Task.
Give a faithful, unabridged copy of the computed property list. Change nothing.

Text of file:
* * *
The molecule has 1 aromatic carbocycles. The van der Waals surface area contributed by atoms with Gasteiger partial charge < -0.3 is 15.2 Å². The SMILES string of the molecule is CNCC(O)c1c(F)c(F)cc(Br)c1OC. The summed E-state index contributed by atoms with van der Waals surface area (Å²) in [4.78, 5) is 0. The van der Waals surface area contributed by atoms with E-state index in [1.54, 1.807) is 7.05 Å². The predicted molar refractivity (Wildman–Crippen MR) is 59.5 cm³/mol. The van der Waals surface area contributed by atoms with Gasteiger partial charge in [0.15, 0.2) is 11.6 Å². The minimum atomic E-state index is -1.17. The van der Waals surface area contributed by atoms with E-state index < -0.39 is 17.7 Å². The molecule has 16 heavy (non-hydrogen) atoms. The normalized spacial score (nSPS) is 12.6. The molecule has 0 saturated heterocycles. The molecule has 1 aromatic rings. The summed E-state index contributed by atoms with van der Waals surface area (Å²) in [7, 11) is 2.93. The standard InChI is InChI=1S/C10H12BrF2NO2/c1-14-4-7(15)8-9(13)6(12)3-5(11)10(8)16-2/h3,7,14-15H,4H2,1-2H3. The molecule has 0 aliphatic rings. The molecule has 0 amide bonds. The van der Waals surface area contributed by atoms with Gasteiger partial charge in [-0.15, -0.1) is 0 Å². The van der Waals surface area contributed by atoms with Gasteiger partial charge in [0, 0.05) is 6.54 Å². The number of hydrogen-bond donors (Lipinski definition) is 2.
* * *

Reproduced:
The molecule has 1 aromatic carbocycles. The van der Waals surface area contributed by atoms with Gasteiger partial charge < -0.3 is 15.2 Å². The SMILES string of the molecule is CNCC(O)c1c(F)c(F)cc(Br)c1OC. The summed E-state index contributed by atoms with van der Waals surface area (Å²) in [4.78, 5) is 0. The van der Waals surface area contributed by atoms with E-state index in [1.54, 1.807) is 7.05 Å². The predicted molar refractivity (Wildman–Crippen MR) is 59.5 cm³/mol. The van der Waals surface area contributed by atoms with Gasteiger partial charge in [0.15, 0.2) is 11.6 Å². The minimum atomic E-state index is -1.17. The van der Waals surface area contributed by atoms with E-state index < -0.39 is 17.7 Å². The molecule has 16 heavy (non-hydrogen) atoms. The normalized spacial score (nSPS) is 12.6. The molecule has 0 saturated heterocycles. The molecule has 1 aromatic rings. The summed E-state index contributed by atoms with van der Waals surface area (Å²) in [7, 11) is 2.93. The standard InChI is InChI=1S/C10H12BrF2NO2/c1-14-4-7(15)8-9(13)6(12)3-5(11)10(8)16-2/h3,7,14-15H,4H2,1-2H3. The molecule has 0 aliphatic rings. The molecule has 0 amide bonds. The van der Waals surface area contributed by atoms with Gasteiger partial charge in [-0.15, -0.1) is 0 Å². The van der Waals surface area contributed by atoms with Gasteiger partial charge in [0, 0.05) is 6.54 Å². The number of hydrogen-bond donors (Lipinski definition) is 2.